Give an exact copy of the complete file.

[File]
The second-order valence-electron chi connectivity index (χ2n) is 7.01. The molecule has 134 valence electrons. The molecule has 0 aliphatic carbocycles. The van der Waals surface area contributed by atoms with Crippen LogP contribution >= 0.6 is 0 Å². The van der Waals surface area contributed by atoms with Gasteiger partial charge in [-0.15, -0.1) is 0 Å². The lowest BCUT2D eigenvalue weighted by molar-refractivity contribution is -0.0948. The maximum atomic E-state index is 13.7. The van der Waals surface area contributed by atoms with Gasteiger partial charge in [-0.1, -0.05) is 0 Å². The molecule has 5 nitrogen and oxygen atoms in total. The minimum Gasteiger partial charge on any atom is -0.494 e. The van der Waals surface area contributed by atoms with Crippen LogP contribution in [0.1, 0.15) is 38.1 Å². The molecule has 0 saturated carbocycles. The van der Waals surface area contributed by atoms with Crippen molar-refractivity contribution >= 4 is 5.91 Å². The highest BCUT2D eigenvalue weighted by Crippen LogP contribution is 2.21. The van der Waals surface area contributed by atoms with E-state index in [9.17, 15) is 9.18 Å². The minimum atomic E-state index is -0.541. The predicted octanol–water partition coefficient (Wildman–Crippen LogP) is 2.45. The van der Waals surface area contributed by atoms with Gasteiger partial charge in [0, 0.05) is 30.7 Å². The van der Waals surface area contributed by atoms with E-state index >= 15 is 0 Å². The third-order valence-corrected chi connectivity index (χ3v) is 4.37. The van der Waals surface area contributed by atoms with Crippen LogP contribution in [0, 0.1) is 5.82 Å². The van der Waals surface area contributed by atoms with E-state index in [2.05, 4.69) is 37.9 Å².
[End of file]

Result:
The second-order valence-electron chi connectivity index (χ2n) is 7.01. The molecule has 134 valence electrons. The molecule has 0 aliphatic carbocycles. The van der Waals surface area contributed by atoms with Crippen LogP contribution >= 0.6 is 0 Å². The van der Waals surface area contributed by atoms with Gasteiger partial charge in [-0.15, -0.1) is 0 Å². The lowest BCUT2D eigenvalue weighted by molar-refractivity contribution is -0.0948. The maximum atomic E-state index is 13.7. The van der Waals surface area contributed by atoms with Gasteiger partial charge in [-0.1, -0.05) is 0 Å². The molecule has 5 nitrogen and oxygen atoms in total. The minimum Gasteiger partial charge on any atom is -0.494 e. The van der Waals surface area contributed by atoms with Crippen LogP contribution in [0.1, 0.15) is 38.1 Å². The molecule has 0 saturated carbocycles. The van der Waals surface area contributed by atoms with Crippen molar-refractivity contribution >= 4 is 5.91 Å². The highest BCUT2D eigenvalue weighted by Crippen LogP contribution is 2.21. The van der Waals surface area contributed by atoms with E-state index in [9.17, 15) is 9.18 Å². The minimum atomic E-state index is -0.541. The predicted octanol–water partition coefficient (Wildman–Crippen LogP) is 2.45. The van der Waals surface area contributed by atoms with Gasteiger partial charge in [0, 0.05) is 30.7 Å². The van der Waals surface area contributed by atoms with E-state index >= 15 is 0 Å². The third-order valence-corrected chi connectivity index (χ3v) is 4.37. The van der Waals surface area contributed by atoms with Crippen LogP contribution in [0, 0.1) is 5.82 Å². The van der Waals surface area contributed by atoms with E-state index in [2.05, 4.69) is 37.9 Å².